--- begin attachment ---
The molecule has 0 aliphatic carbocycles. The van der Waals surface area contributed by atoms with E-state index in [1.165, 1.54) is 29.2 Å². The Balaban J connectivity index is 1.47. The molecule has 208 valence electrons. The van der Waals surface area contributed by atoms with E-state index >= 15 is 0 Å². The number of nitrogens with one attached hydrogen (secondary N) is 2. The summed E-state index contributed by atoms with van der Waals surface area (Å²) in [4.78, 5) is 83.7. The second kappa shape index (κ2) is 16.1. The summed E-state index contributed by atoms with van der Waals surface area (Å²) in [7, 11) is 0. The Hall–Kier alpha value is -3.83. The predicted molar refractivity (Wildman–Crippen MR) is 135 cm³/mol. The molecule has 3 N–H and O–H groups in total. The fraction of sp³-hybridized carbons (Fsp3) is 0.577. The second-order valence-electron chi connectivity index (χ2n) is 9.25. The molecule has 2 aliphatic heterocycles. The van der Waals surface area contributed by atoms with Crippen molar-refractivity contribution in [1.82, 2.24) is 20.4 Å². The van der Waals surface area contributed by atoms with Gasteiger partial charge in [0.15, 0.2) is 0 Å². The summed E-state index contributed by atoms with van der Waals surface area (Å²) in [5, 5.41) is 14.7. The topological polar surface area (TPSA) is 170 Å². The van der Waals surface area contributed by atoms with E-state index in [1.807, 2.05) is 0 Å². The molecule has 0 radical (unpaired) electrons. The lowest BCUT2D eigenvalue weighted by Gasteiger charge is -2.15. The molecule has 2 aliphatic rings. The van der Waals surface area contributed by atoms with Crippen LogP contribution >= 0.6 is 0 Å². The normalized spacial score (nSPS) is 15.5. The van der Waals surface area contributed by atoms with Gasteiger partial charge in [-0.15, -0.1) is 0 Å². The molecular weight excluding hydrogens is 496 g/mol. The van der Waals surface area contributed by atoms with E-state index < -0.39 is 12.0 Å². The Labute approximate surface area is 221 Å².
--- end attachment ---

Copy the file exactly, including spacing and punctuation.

The molecule has 0 aliphatic carbocycles. The van der Waals surface area contributed by atoms with E-state index in [1.165, 1.54) is 29.2 Å². The Balaban J connectivity index is 1.47. The molecule has 208 valence electrons. The van der Waals surface area contributed by atoms with E-state index >= 15 is 0 Å². The number of nitrogens with one attached hydrogen (secondary N) is 2. The summed E-state index contributed by atoms with van der Waals surface area (Å²) in [4.78, 5) is 83.7. The second kappa shape index (κ2) is 16.1. The summed E-state index contributed by atoms with van der Waals surface area (Å²) in [7, 11) is 0. The Hall–Kier alpha value is -3.83. The predicted molar refractivity (Wildman–Crippen MR) is 135 cm³/mol. The molecule has 3 N–H and O–H groups in total. The fraction of sp³-hybridized carbons (Fsp3) is 0.577. The second-order valence-electron chi connectivity index (χ2n) is 9.25. The molecule has 2 aliphatic heterocycles. The van der Waals surface area contributed by atoms with Crippen molar-refractivity contribution in [1.82, 2.24) is 20.4 Å². The van der Waals surface area contributed by atoms with Gasteiger partial charge in [0.15, 0.2) is 0 Å². The summed E-state index contributed by atoms with van der Waals surface area (Å²) in [5, 5.41) is 14.7. The topological polar surface area (TPSA) is 170 Å². The van der Waals surface area contributed by atoms with E-state index in [1.807, 2.05) is 0 Å². The molecule has 0 radical (unpaired) electrons. The lowest BCUT2D eigenvalue weighted by Gasteiger charge is -2.15. The molecule has 2 aliphatic rings. The van der Waals surface area contributed by atoms with Crippen LogP contribution >= 0.6 is 0 Å². The normalized spacial score (nSPS) is 15.5. The van der Waals surface area contributed by atoms with Gasteiger partial charge in [-0.15, -0.1) is 0 Å². The molecular weight excluding hydrogens is 496 g/mol. The van der Waals surface area contributed by atoms with E-state index < -0.39 is 12.0 Å². The Labute approximate surface area is 221 Å².